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Savelina Danova Russinova is Research and Policy Coordinator. She has a Masters degree in English Philology from the Sofia University, Bulgaria, and is an M.A. candidate in Human Rights from the Central European University in Budapest. Previously, she was the Director of the Sofia-based Roma rights organisation Human Rights Project.
In the early 1990s, the defense of Roma rights appealed to me because I saw it as a means of strengthening the rule of law in an emerging democracy, which Bulgaria (where I started working) was at that time. We believed that unless the protection of the law worked even for the most vulnerable, no one could be safe. Later on, as I got to know better the world of politics, I realized how the fate of Roma may become a mere tool for the advancement of personal or partisan interests of actors for whom Roma rights were of least concern. I pursued this work because I believed that there should be independent voices to expose false promises and ask questions that others would like to avoid. I liked the privilege of having this freedom. Now, when I look back to 15 years ago, I can see the steps, little as they are, that have been made in the direction that I and my colleagues wanted to go. This work has given me the chance to learn a lot about Roma, their problems and the principles that should shape the solutions to these problems. With this knowledge, I hope I could help move ahead the process of Roma rights promotion. Finally, I continue to work for Roma rights because I enjoy being one of a community of people who can resist the inertia of popular prejudice, who can face the risk of being reviled or looked down upon for their views and who believe in the equal dignity of people.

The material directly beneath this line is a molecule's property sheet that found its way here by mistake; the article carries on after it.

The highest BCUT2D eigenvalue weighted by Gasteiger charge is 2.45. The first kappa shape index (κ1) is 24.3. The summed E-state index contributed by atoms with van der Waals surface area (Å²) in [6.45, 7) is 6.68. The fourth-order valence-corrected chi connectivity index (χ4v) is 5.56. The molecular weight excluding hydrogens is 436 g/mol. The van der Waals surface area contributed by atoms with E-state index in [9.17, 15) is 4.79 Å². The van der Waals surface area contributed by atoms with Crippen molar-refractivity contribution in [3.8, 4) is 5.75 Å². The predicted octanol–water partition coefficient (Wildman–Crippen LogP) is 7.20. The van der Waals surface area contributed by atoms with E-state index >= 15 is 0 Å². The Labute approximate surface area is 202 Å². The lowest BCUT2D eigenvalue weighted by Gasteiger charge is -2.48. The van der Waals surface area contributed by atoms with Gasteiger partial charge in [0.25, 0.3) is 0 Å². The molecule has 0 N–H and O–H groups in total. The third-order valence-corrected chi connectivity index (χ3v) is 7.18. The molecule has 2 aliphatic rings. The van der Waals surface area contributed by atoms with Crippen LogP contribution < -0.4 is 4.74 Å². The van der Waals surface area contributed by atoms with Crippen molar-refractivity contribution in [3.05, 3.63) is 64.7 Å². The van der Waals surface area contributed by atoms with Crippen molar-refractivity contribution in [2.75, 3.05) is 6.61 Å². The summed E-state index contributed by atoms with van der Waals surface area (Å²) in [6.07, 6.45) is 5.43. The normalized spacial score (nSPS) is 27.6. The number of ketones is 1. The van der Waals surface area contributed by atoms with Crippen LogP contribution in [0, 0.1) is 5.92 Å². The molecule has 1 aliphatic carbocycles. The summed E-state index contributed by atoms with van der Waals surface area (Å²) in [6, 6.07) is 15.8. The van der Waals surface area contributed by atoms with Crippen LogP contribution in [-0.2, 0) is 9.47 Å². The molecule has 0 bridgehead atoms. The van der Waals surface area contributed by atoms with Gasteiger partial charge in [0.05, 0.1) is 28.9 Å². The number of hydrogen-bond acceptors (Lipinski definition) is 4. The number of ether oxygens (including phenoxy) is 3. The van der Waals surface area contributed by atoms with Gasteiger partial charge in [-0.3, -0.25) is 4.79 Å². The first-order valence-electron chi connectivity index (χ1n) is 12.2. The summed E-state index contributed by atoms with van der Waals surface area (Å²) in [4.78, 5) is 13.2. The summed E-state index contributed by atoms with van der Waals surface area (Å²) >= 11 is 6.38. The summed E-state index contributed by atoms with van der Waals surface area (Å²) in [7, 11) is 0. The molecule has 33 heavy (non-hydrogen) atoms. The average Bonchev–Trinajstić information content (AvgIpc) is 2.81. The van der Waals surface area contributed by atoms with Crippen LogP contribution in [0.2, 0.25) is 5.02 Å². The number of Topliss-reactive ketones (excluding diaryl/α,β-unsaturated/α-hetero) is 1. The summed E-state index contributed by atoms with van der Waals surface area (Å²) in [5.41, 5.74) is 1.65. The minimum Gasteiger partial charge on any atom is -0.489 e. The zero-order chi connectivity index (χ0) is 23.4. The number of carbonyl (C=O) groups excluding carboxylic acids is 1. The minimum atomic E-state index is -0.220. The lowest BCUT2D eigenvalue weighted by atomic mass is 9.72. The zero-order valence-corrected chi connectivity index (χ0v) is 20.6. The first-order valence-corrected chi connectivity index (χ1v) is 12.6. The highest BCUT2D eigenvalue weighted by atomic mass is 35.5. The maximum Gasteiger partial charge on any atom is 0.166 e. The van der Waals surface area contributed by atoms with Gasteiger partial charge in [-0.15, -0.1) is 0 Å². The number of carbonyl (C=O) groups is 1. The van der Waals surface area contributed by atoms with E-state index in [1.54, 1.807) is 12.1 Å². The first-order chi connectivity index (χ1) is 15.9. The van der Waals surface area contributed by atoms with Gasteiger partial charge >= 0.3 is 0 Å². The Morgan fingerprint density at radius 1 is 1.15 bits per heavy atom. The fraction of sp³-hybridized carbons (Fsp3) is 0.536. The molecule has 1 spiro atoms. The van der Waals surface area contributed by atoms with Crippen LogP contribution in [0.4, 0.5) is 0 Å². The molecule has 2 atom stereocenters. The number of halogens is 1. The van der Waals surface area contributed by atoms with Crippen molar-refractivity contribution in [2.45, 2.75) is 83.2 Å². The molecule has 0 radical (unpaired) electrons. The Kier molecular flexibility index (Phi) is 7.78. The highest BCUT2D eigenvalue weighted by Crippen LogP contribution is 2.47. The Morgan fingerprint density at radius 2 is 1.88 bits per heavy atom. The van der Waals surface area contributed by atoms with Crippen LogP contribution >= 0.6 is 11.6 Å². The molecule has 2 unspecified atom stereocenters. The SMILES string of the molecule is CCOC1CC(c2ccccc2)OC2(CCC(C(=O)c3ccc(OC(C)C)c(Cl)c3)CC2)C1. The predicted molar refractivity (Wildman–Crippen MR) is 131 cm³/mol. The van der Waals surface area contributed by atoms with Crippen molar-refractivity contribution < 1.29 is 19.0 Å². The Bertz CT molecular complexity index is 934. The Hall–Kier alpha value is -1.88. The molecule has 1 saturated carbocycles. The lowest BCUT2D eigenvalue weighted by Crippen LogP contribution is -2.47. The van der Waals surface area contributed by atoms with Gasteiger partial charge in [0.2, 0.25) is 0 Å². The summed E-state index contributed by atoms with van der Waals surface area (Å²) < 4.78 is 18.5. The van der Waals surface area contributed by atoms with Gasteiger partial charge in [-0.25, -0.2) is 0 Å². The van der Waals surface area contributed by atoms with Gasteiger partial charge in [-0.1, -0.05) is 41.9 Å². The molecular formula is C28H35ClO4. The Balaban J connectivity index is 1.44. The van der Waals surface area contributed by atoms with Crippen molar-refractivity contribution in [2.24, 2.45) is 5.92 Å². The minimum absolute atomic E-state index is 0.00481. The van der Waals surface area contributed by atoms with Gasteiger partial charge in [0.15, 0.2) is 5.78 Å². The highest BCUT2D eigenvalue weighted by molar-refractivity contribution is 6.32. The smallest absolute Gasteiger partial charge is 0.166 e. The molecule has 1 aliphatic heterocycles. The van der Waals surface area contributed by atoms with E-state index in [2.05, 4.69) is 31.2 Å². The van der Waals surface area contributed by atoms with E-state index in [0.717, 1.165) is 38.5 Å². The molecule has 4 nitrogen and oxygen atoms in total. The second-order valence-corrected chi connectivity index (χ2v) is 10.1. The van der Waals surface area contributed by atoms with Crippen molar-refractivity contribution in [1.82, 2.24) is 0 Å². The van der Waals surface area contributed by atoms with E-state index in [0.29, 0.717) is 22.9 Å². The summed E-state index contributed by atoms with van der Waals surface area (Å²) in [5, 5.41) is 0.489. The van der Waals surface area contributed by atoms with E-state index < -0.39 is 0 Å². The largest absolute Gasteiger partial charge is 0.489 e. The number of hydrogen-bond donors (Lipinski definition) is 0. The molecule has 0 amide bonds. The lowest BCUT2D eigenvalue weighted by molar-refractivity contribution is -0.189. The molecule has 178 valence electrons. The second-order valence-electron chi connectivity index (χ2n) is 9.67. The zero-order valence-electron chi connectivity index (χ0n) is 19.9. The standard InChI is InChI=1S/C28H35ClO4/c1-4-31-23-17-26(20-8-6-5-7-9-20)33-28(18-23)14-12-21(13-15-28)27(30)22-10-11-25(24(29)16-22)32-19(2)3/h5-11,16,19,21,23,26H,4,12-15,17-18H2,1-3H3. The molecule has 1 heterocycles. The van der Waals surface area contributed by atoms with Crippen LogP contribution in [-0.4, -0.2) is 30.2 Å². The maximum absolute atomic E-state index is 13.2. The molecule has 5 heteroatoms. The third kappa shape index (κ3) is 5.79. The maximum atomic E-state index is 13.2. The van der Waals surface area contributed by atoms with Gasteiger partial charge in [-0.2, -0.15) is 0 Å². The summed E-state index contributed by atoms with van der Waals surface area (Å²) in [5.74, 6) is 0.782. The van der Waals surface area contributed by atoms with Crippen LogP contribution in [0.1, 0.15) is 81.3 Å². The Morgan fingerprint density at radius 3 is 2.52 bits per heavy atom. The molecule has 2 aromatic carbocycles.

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Tara Bedard is Projects Manager/Researcher. She holds a BA in International Development Studies from the University of Toronto and an MBA in International Management. She has also completed a post-graduate programme in International Project Management.
My five years at the ERRC have provided me infinite opportunities to grow both personally and professionally. From my start as a researcher to my current position as projects manager, I have been fortunate to meet many varied and interesting people, to develop new skills and strengthen old ones, and to engage in action everywhere from impoverished Romani communities to intergovernmental institutions. I am not entirely certain what the future for Roma rights holds, but I believe it should include greater co-operation with and learning from other marginalised groups fighting for social change.
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Vera Gergely is Executive Assistant. She graduated from the Corvinus University of Budapest, and after the completion of her thesis she will hold an M.A. in Social Policy/Economics.
I am from a middle-class, white-collar family, and I felt always somehow indebted to all those who did not have the opportunities that I had. Moreover, I am Jewish, so I am pretty much concerned about the issues of minorities. Consequently I got involved in Romani issues, and that is how I found the ERRC.